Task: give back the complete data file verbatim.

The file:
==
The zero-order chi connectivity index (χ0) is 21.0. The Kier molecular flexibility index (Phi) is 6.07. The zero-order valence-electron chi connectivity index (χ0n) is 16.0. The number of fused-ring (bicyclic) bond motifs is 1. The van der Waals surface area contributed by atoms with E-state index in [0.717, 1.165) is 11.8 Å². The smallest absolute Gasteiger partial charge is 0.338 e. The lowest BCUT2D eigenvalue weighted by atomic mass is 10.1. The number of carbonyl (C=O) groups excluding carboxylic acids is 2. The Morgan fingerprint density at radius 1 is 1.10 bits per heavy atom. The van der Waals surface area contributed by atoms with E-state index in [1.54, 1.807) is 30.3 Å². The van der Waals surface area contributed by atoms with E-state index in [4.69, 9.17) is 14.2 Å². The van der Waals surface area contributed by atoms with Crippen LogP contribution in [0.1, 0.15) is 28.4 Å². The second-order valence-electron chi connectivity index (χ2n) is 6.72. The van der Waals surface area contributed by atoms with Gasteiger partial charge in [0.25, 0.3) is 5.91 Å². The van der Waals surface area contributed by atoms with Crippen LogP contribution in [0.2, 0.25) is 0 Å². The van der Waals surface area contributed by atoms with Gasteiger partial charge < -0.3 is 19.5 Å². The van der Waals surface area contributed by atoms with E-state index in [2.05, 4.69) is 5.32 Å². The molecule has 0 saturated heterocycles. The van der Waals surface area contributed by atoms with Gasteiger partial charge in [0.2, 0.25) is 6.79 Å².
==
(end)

The zero-order chi connectivity index (χ0) is 21.0. The Kier molecular flexibility index (Phi) is 6.07. The zero-order valence-electron chi connectivity index (χ0n) is 16.0. The number of fused-ring (bicyclic) bond motifs is 1. The van der Waals surface area contributed by atoms with E-state index in [0.717, 1.165) is 11.8 Å². The smallest absolute Gasteiger partial charge is 0.338 e. The lowest BCUT2D eigenvalue weighted by atomic mass is 10.1. The number of carbonyl (C=O) groups excluding carboxylic acids is 2. The Morgan fingerprint density at radius 1 is 1.10 bits per heavy atom. The van der Waals surface area contributed by atoms with E-state index in [1.54, 1.807) is 30.3 Å². The van der Waals surface area contributed by atoms with E-state index in [4.69, 9.17) is 14.2 Å². The van der Waals surface area contributed by atoms with Crippen LogP contribution in [0.1, 0.15) is 28.4 Å². The second-order valence-electron chi connectivity index (χ2n) is 6.72. The van der Waals surface area contributed by atoms with Gasteiger partial charge in [0.25, 0.3) is 5.91 Å². The van der Waals surface area contributed by atoms with Crippen LogP contribution in [0.2, 0.25) is 0 Å². The van der Waals surface area contributed by atoms with Gasteiger partial charge < -0.3 is 19.5 Å². The van der Waals surface area contributed by atoms with E-state index in [2.05, 4.69) is 5.32 Å². The molecule has 0 saturated heterocycles. The van der Waals surface area contributed by atoms with Gasteiger partial charge in [0.2, 0.25) is 6.79 Å².